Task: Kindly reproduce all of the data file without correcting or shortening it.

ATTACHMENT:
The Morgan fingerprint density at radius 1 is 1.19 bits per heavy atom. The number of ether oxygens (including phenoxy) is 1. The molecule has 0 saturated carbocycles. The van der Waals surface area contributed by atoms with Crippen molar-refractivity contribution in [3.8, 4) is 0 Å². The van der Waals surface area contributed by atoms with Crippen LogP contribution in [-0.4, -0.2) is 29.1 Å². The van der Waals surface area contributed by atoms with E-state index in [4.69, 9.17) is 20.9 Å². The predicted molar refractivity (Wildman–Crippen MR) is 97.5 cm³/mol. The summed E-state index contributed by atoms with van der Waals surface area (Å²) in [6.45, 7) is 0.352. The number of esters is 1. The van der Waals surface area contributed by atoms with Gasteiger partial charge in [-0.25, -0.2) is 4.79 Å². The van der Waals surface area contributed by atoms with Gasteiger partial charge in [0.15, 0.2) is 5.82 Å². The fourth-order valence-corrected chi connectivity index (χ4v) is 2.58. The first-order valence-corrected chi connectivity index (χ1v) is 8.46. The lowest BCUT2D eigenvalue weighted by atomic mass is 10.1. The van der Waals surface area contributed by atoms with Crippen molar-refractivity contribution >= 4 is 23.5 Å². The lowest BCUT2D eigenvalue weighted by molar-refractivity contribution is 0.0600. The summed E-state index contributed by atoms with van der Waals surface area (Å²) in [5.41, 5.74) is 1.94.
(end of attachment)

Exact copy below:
The Morgan fingerprint density at radius 1 is 1.19 bits per heavy atom. The number of ether oxygens (including phenoxy) is 1. The molecule has 0 saturated carbocycles. The van der Waals surface area contributed by atoms with Crippen molar-refractivity contribution in [3.8, 4) is 0 Å². The van der Waals surface area contributed by atoms with Crippen LogP contribution in [-0.4, -0.2) is 29.1 Å². The van der Waals surface area contributed by atoms with E-state index in [4.69, 9.17) is 20.9 Å². The predicted molar refractivity (Wildman–Crippen MR) is 97.5 cm³/mol. The summed E-state index contributed by atoms with van der Waals surface area (Å²) in [6.45, 7) is 0.352. The number of esters is 1. The van der Waals surface area contributed by atoms with Gasteiger partial charge in [-0.25, -0.2) is 4.79 Å². The van der Waals surface area contributed by atoms with Gasteiger partial charge in [0.15, 0.2) is 5.82 Å². The fourth-order valence-corrected chi connectivity index (χ4v) is 2.58. The first-order valence-corrected chi connectivity index (χ1v) is 8.46. The lowest BCUT2D eigenvalue weighted by atomic mass is 10.1. The van der Waals surface area contributed by atoms with Crippen molar-refractivity contribution >= 4 is 23.5 Å². The lowest BCUT2D eigenvalue weighted by molar-refractivity contribution is 0.0600. The summed E-state index contributed by atoms with van der Waals surface area (Å²) in [5.41, 5.74) is 1.94.